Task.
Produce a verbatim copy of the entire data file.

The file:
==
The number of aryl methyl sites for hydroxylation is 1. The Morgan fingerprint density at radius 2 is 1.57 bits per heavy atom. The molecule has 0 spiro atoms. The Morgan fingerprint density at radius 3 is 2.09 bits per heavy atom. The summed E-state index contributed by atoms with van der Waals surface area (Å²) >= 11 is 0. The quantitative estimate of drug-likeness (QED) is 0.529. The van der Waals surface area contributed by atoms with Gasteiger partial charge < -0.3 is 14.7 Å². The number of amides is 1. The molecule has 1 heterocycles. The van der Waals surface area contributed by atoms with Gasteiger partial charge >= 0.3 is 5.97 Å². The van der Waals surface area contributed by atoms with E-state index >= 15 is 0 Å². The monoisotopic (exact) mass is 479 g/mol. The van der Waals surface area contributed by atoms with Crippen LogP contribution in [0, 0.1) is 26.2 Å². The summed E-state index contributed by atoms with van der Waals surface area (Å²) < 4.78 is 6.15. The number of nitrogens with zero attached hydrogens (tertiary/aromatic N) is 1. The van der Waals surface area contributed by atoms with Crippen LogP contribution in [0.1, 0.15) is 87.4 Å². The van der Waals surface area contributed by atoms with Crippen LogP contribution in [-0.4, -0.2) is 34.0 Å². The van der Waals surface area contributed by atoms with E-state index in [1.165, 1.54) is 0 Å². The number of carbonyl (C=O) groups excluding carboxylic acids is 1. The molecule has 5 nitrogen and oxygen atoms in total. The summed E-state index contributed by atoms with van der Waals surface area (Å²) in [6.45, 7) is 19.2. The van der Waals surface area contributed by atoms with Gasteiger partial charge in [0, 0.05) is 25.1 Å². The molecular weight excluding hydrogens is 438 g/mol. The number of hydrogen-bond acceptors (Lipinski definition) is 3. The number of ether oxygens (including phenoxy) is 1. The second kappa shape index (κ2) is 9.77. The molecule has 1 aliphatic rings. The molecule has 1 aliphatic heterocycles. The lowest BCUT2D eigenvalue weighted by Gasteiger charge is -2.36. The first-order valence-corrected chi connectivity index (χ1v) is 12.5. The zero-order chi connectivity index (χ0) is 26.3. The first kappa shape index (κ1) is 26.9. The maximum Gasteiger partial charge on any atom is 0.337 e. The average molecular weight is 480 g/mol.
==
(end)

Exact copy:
The number of aryl methyl sites for hydroxylation is 1. The Morgan fingerprint density at radius 2 is 1.57 bits per heavy atom. The molecule has 0 spiro atoms. The Morgan fingerprint density at radius 3 is 2.09 bits per heavy atom. The summed E-state index contributed by atoms with van der Waals surface area (Å²) >= 11 is 0. The quantitative estimate of drug-likeness (QED) is 0.529. The van der Waals surface area contributed by atoms with Gasteiger partial charge < -0.3 is 14.7 Å². The number of amides is 1. The molecule has 1 heterocycles. The van der Waals surface area contributed by atoms with Gasteiger partial charge >= 0.3 is 5.97 Å². The van der Waals surface area contributed by atoms with E-state index >= 15 is 0 Å². The monoisotopic (exact) mass is 479 g/mol. The van der Waals surface area contributed by atoms with Crippen LogP contribution in [0, 0.1) is 26.2 Å². The summed E-state index contributed by atoms with van der Waals surface area (Å²) < 4.78 is 6.15. The number of nitrogens with zero attached hydrogens (tertiary/aromatic N) is 1. The van der Waals surface area contributed by atoms with Crippen LogP contribution in [0.1, 0.15) is 87.4 Å². The van der Waals surface area contributed by atoms with Crippen LogP contribution in [-0.4, -0.2) is 34.0 Å². The van der Waals surface area contributed by atoms with E-state index in [1.165, 1.54) is 0 Å². The number of carbonyl (C=O) groups excluding carboxylic acids is 1. The molecule has 5 nitrogen and oxygen atoms in total. The summed E-state index contributed by atoms with van der Waals surface area (Å²) in [6.45, 7) is 19.2. The van der Waals surface area contributed by atoms with Gasteiger partial charge in [0, 0.05) is 25.1 Å². The molecular weight excluding hydrogens is 438 g/mol. The number of hydrogen-bond acceptors (Lipinski definition) is 3. The number of ether oxygens (including phenoxy) is 1. The second kappa shape index (κ2) is 9.77. The molecule has 1 aliphatic rings. The molecule has 1 aliphatic heterocycles. The lowest BCUT2D eigenvalue weighted by Gasteiger charge is -2.36. The first-order valence-corrected chi connectivity index (χ1v) is 12.5. The zero-order chi connectivity index (χ0) is 26.3. The first kappa shape index (κ1) is 26.9. The maximum Gasteiger partial charge on any atom is 0.337 e. The average molecular weight is 480 g/mol.